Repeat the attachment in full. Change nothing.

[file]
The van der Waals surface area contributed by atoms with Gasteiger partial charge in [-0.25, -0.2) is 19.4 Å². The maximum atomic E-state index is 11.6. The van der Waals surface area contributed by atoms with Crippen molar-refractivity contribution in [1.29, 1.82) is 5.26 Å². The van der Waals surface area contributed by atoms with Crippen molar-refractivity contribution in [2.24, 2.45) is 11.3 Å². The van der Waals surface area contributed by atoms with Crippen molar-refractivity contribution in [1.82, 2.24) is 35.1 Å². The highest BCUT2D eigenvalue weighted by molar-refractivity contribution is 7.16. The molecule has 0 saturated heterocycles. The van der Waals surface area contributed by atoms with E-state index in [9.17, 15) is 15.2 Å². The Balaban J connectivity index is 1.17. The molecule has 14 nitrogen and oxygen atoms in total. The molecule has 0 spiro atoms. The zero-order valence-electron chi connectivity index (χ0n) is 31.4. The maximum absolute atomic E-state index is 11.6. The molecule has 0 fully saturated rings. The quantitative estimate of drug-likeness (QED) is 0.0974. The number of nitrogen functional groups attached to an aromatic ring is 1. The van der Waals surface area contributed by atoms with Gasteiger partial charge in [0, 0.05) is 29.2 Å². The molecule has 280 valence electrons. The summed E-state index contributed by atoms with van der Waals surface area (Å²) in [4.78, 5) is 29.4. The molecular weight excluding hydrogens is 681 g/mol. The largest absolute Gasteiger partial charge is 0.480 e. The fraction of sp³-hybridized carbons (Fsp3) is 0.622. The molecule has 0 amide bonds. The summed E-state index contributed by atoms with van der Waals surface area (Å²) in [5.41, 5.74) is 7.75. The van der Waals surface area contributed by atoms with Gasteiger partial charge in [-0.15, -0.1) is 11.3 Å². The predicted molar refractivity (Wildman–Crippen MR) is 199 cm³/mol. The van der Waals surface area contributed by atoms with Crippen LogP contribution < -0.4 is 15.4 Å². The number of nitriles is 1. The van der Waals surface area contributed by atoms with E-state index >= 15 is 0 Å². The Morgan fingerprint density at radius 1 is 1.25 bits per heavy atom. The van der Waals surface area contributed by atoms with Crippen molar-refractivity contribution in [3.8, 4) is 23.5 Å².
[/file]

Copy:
The van der Waals surface area contributed by atoms with Gasteiger partial charge in [-0.25, -0.2) is 19.4 Å². The maximum atomic E-state index is 11.6. The van der Waals surface area contributed by atoms with Crippen molar-refractivity contribution in [1.29, 1.82) is 5.26 Å². The van der Waals surface area contributed by atoms with Crippen molar-refractivity contribution in [2.24, 2.45) is 11.3 Å². The van der Waals surface area contributed by atoms with Crippen molar-refractivity contribution in [1.82, 2.24) is 35.1 Å². The highest BCUT2D eigenvalue weighted by molar-refractivity contribution is 7.16. The molecule has 0 saturated heterocycles. The van der Waals surface area contributed by atoms with E-state index in [9.17, 15) is 15.2 Å². The Balaban J connectivity index is 1.17. The molecule has 14 nitrogen and oxygen atoms in total. The molecule has 0 spiro atoms. The zero-order valence-electron chi connectivity index (χ0n) is 31.4. The maximum absolute atomic E-state index is 11.6. The molecule has 0 fully saturated rings. The quantitative estimate of drug-likeness (QED) is 0.0974. The number of nitrogen functional groups attached to an aromatic ring is 1. The van der Waals surface area contributed by atoms with Gasteiger partial charge in [0, 0.05) is 29.2 Å². The molecule has 280 valence electrons. The summed E-state index contributed by atoms with van der Waals surface area (Å²) in [4.78, 5) is 29.4. The molecular weight excluding hydrogens is 681 g/mol. The largest absolute Gasteiger partial charge is 0.480 e. The fraction of sp³-hybridized carbons (Fsp3) is 0.622. The molecule has 0 amide bonds. The summed E-state index contributed by atoms with van der Waals surface area (Å²) in [5.41, 5.74) is 7.75. The van der Waals surface area contributed by atoms with Gasteiger partial charge in [-0.15, -0.1) is 11.3 Å². The predicted molar refractivity (Wildman–Crippen MR) is 199 cm³/mol. The van der Waals surface area contributed by atoms with Crippen LogP contribution < -0.4 is 15.4 Å². The number of nitriles is 1. The van der Waals surface area contributed by atoms with E-state index >= 15 is 0 Å². The Morgan fingerprint density at radius 1 is 1.25 bits per heavy atom. The van der Waals surface area contributed by atoms with Crippen molar-refractivity contribution in [3.8, 4) is 23.5 Å².